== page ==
The care of premature infants in neonatal intensive care units (NICUs) began in the late 1960s, and it has been one of the most significant contributions toward reduction of perinatal mortality. The early efforts to improve patient survival were directed to decrease cyanosis and improve ventilation. Oxygen administration improved cyanosis, but it was later recognized to contribute to retrolental fibroplasia, now known as retinopathy of prematurity (ROP).1 In the 1970s, improvement in technologies, such as oximetry monitoring and newborn ventilation, enabled clinicians to provide respiratory care for newborn infants.

As the birth rate of very low birth weight (VLBW) infants increases, health care providers are faced with providing adequate oxygen to support recovery without causing long-term complications. The goal is to provide enough oxygen to prevent central nervous system (CNS) hypoxia, organ tissue hypoxia, and ductal patency. On balance, too much oxygen may lead to lung tissue injury, eye injury, and oxidative stress. Compounding this situation is the presence of lung disease, and immature lungs, eyes, and antioxidant system. In addition, there is a need for frequent FiO2 manipulation to treat inherent transient hyperoxemia.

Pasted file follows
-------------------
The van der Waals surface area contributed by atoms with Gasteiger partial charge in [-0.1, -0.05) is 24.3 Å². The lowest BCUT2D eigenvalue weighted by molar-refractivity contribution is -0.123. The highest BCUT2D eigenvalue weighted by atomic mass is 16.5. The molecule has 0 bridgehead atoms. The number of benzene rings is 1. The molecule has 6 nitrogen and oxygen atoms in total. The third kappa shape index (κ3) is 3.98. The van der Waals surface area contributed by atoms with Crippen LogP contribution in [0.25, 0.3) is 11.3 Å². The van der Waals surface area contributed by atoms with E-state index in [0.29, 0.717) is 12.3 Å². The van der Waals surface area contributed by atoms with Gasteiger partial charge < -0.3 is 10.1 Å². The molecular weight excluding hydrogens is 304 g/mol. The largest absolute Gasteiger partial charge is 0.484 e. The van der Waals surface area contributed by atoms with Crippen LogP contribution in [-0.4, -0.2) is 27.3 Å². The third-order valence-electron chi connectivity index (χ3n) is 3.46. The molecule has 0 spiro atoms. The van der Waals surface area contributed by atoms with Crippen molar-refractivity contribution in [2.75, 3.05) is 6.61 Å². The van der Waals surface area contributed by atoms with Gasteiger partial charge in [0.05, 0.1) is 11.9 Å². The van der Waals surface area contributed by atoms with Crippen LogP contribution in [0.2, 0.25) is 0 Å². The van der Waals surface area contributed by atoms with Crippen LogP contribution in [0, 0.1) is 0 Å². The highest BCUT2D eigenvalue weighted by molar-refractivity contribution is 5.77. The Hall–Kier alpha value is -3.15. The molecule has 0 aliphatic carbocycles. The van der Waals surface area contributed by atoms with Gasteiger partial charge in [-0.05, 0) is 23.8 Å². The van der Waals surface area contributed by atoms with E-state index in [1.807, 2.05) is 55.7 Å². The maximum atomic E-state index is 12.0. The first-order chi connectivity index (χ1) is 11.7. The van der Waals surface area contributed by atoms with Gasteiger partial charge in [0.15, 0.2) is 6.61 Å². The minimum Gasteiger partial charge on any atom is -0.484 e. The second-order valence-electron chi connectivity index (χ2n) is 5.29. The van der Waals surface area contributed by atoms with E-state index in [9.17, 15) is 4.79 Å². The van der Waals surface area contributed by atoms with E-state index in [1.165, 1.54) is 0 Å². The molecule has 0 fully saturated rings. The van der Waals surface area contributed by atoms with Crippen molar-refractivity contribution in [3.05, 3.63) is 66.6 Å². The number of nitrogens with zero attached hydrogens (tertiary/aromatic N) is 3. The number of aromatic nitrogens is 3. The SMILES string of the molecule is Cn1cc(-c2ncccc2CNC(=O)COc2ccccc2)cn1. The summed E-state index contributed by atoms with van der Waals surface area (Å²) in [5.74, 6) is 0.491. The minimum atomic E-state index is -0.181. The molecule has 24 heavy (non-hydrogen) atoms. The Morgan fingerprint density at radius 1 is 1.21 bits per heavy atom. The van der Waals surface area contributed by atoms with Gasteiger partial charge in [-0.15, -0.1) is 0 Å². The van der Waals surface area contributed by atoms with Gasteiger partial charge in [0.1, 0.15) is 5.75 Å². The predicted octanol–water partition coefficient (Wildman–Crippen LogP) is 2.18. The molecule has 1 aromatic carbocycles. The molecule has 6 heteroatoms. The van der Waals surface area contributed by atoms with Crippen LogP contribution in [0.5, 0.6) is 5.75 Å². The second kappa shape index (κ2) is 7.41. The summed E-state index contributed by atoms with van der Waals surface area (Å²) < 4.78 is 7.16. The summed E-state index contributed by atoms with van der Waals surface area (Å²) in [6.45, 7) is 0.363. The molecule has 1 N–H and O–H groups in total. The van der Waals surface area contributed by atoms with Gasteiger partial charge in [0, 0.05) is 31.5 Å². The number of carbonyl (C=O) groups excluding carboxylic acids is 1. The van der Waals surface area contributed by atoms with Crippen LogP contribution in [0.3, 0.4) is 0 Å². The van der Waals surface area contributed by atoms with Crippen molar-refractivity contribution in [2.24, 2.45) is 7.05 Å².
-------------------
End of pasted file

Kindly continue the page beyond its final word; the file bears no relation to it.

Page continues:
Oxygen Toxicity

High levels of oxygen can cause oxidative stress (damage to the myocardium and kidney) and negatively impact survival. Gladstone et al showed a correlation between oxygen use and an increase in protein-bound carbonyl in lung fluid, which is a marker for oxidative injury.2 In addition, Munkeby et al demonstrated that oxygen at high concentrations, even for short periods of time, can produce a significant increase in inflammatory markers.3 Some infants could be predisposed to chronic lung disease (CLD) as demonstrated in a study by Tsao et al, which showed a direct correlation in placenta growth factor (P1GF) levels in cord blood at birth and risk for premature infants to develop CLD, also known as bronchopulmonary dysplasia (BPD).4

Delivery Room